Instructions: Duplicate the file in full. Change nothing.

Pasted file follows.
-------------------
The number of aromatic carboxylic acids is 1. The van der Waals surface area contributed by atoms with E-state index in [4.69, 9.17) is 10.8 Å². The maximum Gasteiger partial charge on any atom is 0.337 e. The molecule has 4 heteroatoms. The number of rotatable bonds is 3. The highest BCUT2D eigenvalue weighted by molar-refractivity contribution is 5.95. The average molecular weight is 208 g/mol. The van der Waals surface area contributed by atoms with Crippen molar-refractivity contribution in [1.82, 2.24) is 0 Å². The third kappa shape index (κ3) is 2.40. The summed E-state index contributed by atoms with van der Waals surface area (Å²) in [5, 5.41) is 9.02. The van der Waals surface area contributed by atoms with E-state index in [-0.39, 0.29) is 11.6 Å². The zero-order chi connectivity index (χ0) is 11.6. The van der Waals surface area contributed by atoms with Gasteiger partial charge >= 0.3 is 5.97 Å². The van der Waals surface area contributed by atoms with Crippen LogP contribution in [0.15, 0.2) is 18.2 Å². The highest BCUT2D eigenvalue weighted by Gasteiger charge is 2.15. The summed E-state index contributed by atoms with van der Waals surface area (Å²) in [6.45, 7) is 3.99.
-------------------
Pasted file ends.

The number of aromatic carboxylic acids is 1. The van der Waals surface area contributed by atoms with E-state index in [4.69, 9.17) is 10.8 Å². The maximum Gasteiger partial charge on any atom is 0.337 e. The molecule has 4 heteroatoms. The number of rotatable bonds is 3. The highest BCUT2D eigenvalue weighted by molar-refractivity contribution is 5.95. The average molecular weight is 208 g/mol. The van der Waals surface area contributed by atoms with Crippen molar-refractivity contribution in [1.82, 2.24) is 0 Å². The third kappa shape index (κ3) is 2.40. The summed E-state index contributed by atoms with van der Waals surface area (Å²) in [5, 5.41) is 9.02. The van der Waals surface area contributed by atoms with E-state index in [-0.39, 0.29) is 11.6 Å². The zero-order chi connectivity index (χ0) is 11.6. The van der Waals surface area contributed by atoms with Gasteiger partial charge >= 0.3 is 5.97 Å². The van der Waals surface area contributed by atoms with Crippen LogP contribution in [0.15, 0.2) is 18.2 Å². The highest BCUT2D eigenvalue weighted by Gasteiger charge is 2.15. The summed E-state index contributed by atoms with van der Waals surface area (Å²) in [6.45, 7) is 3.99.